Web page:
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Conceptual vs. Logical vs. Physical Data Models

It has become common to speak of levels of data models.

Conceptual is commonly thought of as a high-level, enterprise-wide, abstract data model.  The conceptual model is the one to present to executives for an initial understanding of the data model.  It may also be a preliminary model to which detail is added as the modeling process progresses.

Physical, at the bottom, is how the data is stored in a database implemented in some database management system (DBMS) or NoSQL tool, its physical realization. 

Logical is something in between, adding detail to the conceptual model but free of physical implementation details which do not contribute to the logical understanding of the model.  Sometimes a Relational or Entity-Relationship (ER) model is considered the logical model.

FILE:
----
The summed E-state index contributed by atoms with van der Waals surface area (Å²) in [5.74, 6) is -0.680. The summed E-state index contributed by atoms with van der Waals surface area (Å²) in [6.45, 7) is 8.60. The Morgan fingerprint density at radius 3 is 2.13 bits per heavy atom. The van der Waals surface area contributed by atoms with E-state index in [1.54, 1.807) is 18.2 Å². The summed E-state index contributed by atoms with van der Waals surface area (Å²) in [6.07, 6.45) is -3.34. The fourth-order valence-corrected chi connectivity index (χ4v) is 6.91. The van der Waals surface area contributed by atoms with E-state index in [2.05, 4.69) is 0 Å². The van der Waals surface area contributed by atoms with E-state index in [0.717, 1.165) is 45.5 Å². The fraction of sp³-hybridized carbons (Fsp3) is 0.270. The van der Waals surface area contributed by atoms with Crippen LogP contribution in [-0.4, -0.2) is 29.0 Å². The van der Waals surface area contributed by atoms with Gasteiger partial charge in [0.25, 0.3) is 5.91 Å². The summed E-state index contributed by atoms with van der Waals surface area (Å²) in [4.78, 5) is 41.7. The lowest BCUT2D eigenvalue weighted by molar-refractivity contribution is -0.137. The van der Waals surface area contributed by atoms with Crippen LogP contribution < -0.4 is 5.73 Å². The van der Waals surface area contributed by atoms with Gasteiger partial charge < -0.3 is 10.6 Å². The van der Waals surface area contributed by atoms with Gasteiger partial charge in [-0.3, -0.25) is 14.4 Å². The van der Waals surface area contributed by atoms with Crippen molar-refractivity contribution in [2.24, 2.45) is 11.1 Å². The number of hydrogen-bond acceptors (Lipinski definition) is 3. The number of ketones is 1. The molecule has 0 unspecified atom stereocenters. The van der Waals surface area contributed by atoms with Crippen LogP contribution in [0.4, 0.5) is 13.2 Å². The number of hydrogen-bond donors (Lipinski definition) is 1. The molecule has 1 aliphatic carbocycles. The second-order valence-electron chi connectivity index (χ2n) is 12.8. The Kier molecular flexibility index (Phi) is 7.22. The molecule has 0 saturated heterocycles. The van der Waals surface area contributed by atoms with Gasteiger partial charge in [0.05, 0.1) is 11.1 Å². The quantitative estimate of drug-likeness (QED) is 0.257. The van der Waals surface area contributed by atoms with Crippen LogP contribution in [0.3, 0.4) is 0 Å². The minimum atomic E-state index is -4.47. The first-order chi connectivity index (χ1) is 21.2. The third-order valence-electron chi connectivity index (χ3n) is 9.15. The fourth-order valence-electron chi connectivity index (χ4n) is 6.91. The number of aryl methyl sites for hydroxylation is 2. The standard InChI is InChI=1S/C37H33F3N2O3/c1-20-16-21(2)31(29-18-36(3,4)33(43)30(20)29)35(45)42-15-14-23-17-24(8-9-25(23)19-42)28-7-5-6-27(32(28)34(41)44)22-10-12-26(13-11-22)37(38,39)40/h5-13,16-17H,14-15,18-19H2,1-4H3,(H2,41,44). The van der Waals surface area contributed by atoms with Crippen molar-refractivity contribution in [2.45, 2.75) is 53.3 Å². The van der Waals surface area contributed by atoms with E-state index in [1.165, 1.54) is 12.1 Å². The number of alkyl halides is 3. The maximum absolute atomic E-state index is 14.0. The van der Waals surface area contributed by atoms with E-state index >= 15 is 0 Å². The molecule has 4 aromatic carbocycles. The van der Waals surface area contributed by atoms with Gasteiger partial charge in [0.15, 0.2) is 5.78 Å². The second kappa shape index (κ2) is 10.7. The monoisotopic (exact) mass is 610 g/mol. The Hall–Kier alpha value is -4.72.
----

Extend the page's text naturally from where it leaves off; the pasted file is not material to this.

In preparation for this presentation, attendees are encouraged to view the 35 minute video from David Hay entitled Kinds of Data Models -- and How to Name Them.”  (Search on YouTube or go to:   http://bit.ly/QwSkOY  ).  David is one of the pre-eminent thinkers and authors on data modeling.  This video captures the essence of popular thinking regarding the characterization and distinctions between conceptual, logical, and physical data models.  My presentation could be considered a rebuttal or contrary view to the one promulgated by David Hay. 

What you'll get from this presentation:

* Insight into what is meant by a conceptual model.

* Managing multiple conceptual models, keeping them up to date and in sync with your logical models.

* The methods and guidelines which drive the logical data modeling process.  Why are all data models logical?  If all data models are logical, what makes a model conceptual?

* What does it mean to say that our data models should be "outward facing"?

* The first things we should be looking for in the data modeling process.

* When does a logical model become a physical model; where is the separation?

* Conceptual models in a NoSQL environment.